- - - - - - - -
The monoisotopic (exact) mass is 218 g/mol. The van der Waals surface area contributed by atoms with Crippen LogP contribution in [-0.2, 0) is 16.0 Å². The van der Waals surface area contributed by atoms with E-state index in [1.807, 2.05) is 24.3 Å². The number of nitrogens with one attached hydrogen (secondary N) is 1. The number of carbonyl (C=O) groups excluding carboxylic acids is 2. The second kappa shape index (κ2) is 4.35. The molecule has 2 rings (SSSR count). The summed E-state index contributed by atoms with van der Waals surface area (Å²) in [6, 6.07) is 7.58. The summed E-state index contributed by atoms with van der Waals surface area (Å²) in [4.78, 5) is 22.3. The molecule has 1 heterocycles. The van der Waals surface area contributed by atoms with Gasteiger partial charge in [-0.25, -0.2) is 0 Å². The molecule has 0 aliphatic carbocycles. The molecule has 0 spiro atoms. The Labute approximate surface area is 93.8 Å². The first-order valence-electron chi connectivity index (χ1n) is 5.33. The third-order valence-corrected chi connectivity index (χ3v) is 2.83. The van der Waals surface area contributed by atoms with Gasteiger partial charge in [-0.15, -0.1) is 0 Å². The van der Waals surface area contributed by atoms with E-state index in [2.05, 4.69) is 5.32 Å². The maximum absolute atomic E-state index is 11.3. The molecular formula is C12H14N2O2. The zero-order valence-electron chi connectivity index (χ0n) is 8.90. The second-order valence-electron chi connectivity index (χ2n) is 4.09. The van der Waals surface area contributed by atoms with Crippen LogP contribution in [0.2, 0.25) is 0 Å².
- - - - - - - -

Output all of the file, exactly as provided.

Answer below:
The monoisotopic (exact) mass is 218 g/mol. The van der Waals surface area contributed by atoms with Crippen LogP contribution in [-0.2, 0) is 16.0 Å². The van der Waals surface area contributed by atoms with E-state index in [1.807, 2.05) is 24.3 Å². The number of nitrogens with one attached hydrogen (secondary N) is 1. The number of carbonyl (C=O) groups excluding carboxylic acids is 2. The second kappa shape index (κ2) is 4.35. The molecule has 2 rings (SSSR count). The summed E-state index contributed by atoms with van der Waals surface area (Å²) in [6, 6.07) is 7.58. The summed E-state index contributed by atoms with van der Waals surface area (Å²) in [4.78, 5) is 22.3. The molecule has 1 heterocycles. The van der Waals surface area contributed by atoms with Gasteiger partial charge in [-0.25, -0.2) is 0 Å². The molecule has 0 aliphatic carbocycles. The molecule has 0 spiro atoms. The Labute approximate surface area is 93.8 Å². The first-order valence-electron chi connectivity index (χ1n) is 5.33. The third-order valence-corrected chi connectivity index (χ3v) is 2.83. The van der Waals surface area contributed by atoms with Gasteiger partial charge in [-0.15, -0.1) is 0 Å². The van der Waals surface area contributed by atoms with E-state index in [2.05, 4.69) is 5.32 Å². The maximum absolute atomic E-state index is 11.3. The molecular formula is C12H14N2O2. The zero-order valence-electron chi connectivity index (χ0n) is 8.90. The second-order valence-electron chi connectivity index (χ2n) is 4.09. The van der Waals surface area contributed by atoms with Crippen LogP contribution in [0.2, 0.25) is 0 Å².